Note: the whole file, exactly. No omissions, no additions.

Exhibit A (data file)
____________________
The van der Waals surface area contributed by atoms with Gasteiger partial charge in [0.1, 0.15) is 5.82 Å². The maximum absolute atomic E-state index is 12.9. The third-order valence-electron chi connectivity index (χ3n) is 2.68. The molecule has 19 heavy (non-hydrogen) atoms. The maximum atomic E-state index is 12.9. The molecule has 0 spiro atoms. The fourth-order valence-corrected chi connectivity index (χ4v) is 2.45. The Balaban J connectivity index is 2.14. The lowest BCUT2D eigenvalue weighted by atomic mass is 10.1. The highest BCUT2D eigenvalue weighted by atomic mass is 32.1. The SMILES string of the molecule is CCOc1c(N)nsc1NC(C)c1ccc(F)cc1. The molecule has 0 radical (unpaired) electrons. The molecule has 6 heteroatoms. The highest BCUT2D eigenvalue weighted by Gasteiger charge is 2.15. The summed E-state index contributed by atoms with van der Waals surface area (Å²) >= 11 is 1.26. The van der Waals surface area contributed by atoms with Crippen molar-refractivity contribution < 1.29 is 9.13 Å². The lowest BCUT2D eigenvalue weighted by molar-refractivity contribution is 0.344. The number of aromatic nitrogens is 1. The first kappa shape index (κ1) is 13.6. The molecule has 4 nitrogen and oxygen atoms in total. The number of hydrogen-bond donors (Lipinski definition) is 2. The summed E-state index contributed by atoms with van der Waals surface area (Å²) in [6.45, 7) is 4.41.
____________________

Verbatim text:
The van der Waals surface area contributed by atoms with Gasteiger partial charge in [0.1, 0.15) is 5.82 Å². The maximum absolute atomic E-state index is 12.9. The third-order valence-electron chi connectivity index (χ3n) is 2.68. The molecule has 19 heavy (non-hydrogen) atoms. The maximum atomic E-state index is 12.9. The molecule has 0 spiro atoms. The fourth-order valence-corrected chi connectivity index (χ4v) is 2.45. The Balaban J connectivity index is 2.14. The lowest BCUT2D eigenvalue weighted by atomic mass is 10.1. The highest BCUT2D eigenvalue weighted by atomic mass is 32.1. The SMILES string of the molecule is CCOc1c(N)nsc1NC(C)c1ccc(F)cc1. The molecule has 0 radical (unpaired) electrons. The molecule has 6 heteroatoms. The highest BCUT2D eigenvalue weighted by Gasteiger charge is 2.15. The summed E-state index contributed by atoms with van der Waals surface area (Å²) >= 11 is 1.26. The van der Waals surface area contributed by atoms with Crippen molar-refractivity contribution < 1.29 is 9.13 Å². The lowest BCUT2D eigenvalue weighted by molar-refractivity contribution is 0.344. The number of aromatic nitrogens is 1. The first kappa shape index (κ1) is 13.6. The molecule has 4 nitrogen and oxygen atoms in total. The number of hydrogen-bond donors (Lipinski definition) is 2. The summed E-state index contributed by atoms with van der Waals surface area (Å²) in [6.45, 7) is 4.41.